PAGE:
DIY: What’s the Best Way to Brush Your Own Shou Sugi Ban?

Setting the Stage

Our two main mills in Hiroshima and Tokushima Japan are the largest yakisugi “shou sugi ban” millwork operation in the world, with a proprietary high-volume semi-automated millwork and heat treatment manufacturing setup. This is very different from the local jobsite burning and brushing that has historically been how shou sugi ban was made. 

In Japan shou sugi ban is a common, traditional building material, and our employees there have not made it themselves by hand out of DIY curiosity. But for us distributing the material overseas the cultural and historical stories are really engaging, and so we decided to make it ourselves for fun. We were curious to see how easy or difficult it actually is to make by hand, what techniques work best, and how the hand-made product differs from the machine-made product.

Getting Started: Burning Shou Sugi Ban

So a few weeks ago we set out to a farm near Mt. Hood with 50 unburned sugi boards to try creating our own shou sugi ban using the traditional Japanese flue method. While it took a few tries to get the process down, we ended up with around 40 usable boards of the unbrushed product we call Suyaki. 

All of our yakisugi starts off as Suyaki, and after heat treatment the soot layer can be brushed down to what we call Gendai and Pika-Pika products. The burned and dried planks have traditionally been used as-is for siding, or brushed down to achieve a smoother, more refined surface appearance. So the next step in our DIY shou sugi ban-making process to get to know our product better was to brush down the soot layer of some Suyaki boards and make them into our Gendai and Pika-Pika products.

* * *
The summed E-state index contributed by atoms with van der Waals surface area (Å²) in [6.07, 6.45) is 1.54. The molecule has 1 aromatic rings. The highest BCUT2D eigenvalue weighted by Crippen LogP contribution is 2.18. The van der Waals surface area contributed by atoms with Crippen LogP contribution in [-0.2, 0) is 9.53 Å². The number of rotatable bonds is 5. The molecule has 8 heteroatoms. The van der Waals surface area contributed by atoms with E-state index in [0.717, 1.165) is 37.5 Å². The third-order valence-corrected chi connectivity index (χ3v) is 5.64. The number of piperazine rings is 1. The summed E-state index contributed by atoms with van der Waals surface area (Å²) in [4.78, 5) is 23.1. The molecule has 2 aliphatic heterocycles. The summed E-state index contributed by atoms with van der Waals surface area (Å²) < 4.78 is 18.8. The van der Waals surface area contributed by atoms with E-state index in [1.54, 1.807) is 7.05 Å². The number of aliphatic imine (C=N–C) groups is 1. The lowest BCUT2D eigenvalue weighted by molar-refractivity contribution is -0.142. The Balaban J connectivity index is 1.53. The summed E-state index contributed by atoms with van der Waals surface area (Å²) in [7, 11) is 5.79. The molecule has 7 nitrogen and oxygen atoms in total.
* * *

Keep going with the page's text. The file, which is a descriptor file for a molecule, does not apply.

Suyaki boards we charred using the traditional Japanese flue method
Hand-selecting the boards we would brush to create Gendai

The Basics of Brushing Shou Sugi Ban

The brushing step is traditionally called “arai” (洗い), meaning “washing” the planks. The heavy soot layer is brushed off of the boards by hand and water, turning the scaly, black surface of the shou sugi ban into a smooth, brown wood surface. 

The DIY Shou Sugi Ban Brushing Process

Arai brushing has been done in Japan for hundreds of years, far before modern automation of the process. We knew the basics of doing it yourself: 

  1. Use a brush to scrub the soot off of the surface of the boards
  2. Use water to mitigate dust and wash the soot off. 

There are different methods and tools we’ve seen used, so we wanted to try a few of them to see which worked best for specific results. We also wanted to restrict our tools to a standard jobsite kit available to anyone.

One note is that we did these tests at our warehouse in Portland and could not do arai outside with a hose such as on a jobsite. In a future post we will show how to do it on the jobsite.

All of the different brush types we tried throughout the day. The far-right nylon brush turned out to be the MVP of the day

We put together a variety of brushes with different bristle lengths, rigidity, materials, and sizes, based on what we’ve seen carpenters in Japan use. We tried short-handled brushes on saw horses with and without water, also long-handled brushes on the ground.

We brushed with and across the grain, and with and without water to see what gave the best end results. After hours of experimentation and a flood of black sludge covering our floor, we came to a few conclusions.

For any DIYers out there who want to give this a shot, here’s what we learned:

  1. Choose your shou sugi ban brush
  2. Grab a partner
  3. Brush across the grain, or along the grain
  4. Have your partner pour water on the board as you brush

The Five Different Shou Sugi Ban Brushing Methods Tested